Worcestershire sauce adds an umami complexity to both salads & meats
Wine-Knows has just returned from its inaugural group to England to sample the Brit’s exploding sparkling wine industry (recently the English “fizz” has beaten numerous well regarded Champagnes in blind tastings). We stayed in the enchanting Cotswolds area, a region filled with fairy-tale villages right out of a painting my modern day artist Thomas Kinkade. Worcestershire sauce, created by accident, comes from the Cotswolds' town of Worcester.
In the early 1800’s two pharmacists in Worcester were hired by a local aristocrat to construct a culinary sauce similar to a savory condiment he had tasted in India. The pharmacists, John Lee and William Perrins, made a concoction but it tasted nothing like what the noble lord had savored on his Indian journey. Mr. Lee and Mr. Perrins were stuck with an entire barrel of the sauce which set in their basement for years. One day they discovered the forgotten barrel, re-tasted it and were delighted to discover that it had completely changed to something delicious with the passage of time.
Lea and Perrins began bottling the condiment in 1837 and it became a big hit. Condiments in Britain at the time were very popular as they gave flavor to an otherwise bland cuisine. Worcestershire also helped to tenderize tough cuts of meat so it became even a bigger success. The sauce came to the US in 1839. To ship it across the Atlantic the company wrapped each bottle in a classical paper wrapper to prevent breakage on the sea journey. Today, bottles are still wrapped in this brown paper. Worcestershire, the oldest commercially bottled condiment in the US, is now exported to more than 75 countries.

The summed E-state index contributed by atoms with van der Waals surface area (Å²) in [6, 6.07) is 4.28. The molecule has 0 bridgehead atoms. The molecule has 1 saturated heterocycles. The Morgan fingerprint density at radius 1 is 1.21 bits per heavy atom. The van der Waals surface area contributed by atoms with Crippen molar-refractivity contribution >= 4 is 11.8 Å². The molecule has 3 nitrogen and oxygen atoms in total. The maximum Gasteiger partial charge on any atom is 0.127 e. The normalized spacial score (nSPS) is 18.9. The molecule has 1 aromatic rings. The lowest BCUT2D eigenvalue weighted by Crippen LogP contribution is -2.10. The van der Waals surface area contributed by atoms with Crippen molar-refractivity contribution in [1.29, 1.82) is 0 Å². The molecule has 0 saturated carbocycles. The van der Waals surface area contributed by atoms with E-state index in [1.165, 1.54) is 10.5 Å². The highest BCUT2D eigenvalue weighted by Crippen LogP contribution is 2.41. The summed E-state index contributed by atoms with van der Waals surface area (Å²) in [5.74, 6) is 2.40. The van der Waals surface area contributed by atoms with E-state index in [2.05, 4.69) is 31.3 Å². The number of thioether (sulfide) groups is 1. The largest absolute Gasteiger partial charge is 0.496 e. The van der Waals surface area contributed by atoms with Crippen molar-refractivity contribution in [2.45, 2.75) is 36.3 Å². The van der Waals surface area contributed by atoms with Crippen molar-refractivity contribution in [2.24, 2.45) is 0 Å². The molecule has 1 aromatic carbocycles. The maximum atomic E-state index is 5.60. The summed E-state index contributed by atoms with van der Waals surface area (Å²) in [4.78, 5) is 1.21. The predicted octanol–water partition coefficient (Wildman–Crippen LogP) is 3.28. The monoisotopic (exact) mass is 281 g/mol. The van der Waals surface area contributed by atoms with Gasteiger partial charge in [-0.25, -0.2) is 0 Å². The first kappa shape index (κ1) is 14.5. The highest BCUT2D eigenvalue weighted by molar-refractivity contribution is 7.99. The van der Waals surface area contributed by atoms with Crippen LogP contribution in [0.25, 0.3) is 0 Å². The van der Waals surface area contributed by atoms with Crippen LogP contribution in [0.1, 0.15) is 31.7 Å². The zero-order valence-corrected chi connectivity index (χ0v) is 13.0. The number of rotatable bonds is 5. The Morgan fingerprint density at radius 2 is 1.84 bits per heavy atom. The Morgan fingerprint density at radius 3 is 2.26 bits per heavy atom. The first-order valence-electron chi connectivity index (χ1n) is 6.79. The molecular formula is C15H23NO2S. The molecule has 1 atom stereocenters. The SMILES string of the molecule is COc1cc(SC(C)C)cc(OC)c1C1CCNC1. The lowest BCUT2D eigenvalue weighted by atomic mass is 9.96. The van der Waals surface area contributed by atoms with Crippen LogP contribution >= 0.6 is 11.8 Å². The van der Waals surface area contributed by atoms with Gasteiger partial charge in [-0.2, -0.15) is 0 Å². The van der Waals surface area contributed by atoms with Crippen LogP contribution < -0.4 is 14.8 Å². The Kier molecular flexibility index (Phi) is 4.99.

So what’s in Worcestershire sauce? Lea & Perrins lists the ingredients on each bottle: vinegar, anchovies, garlic, molasses, onions, salt, sugar and water. Although the components are known, the actual recipe is a closely guarded secret.
Why not celebrate summer with a bottle of English fizz and feature recipes made with Worcestershire? Worcestershire is terrific as an ingredient in BBQ marinades...as well as in the dressing of a Caesar salad.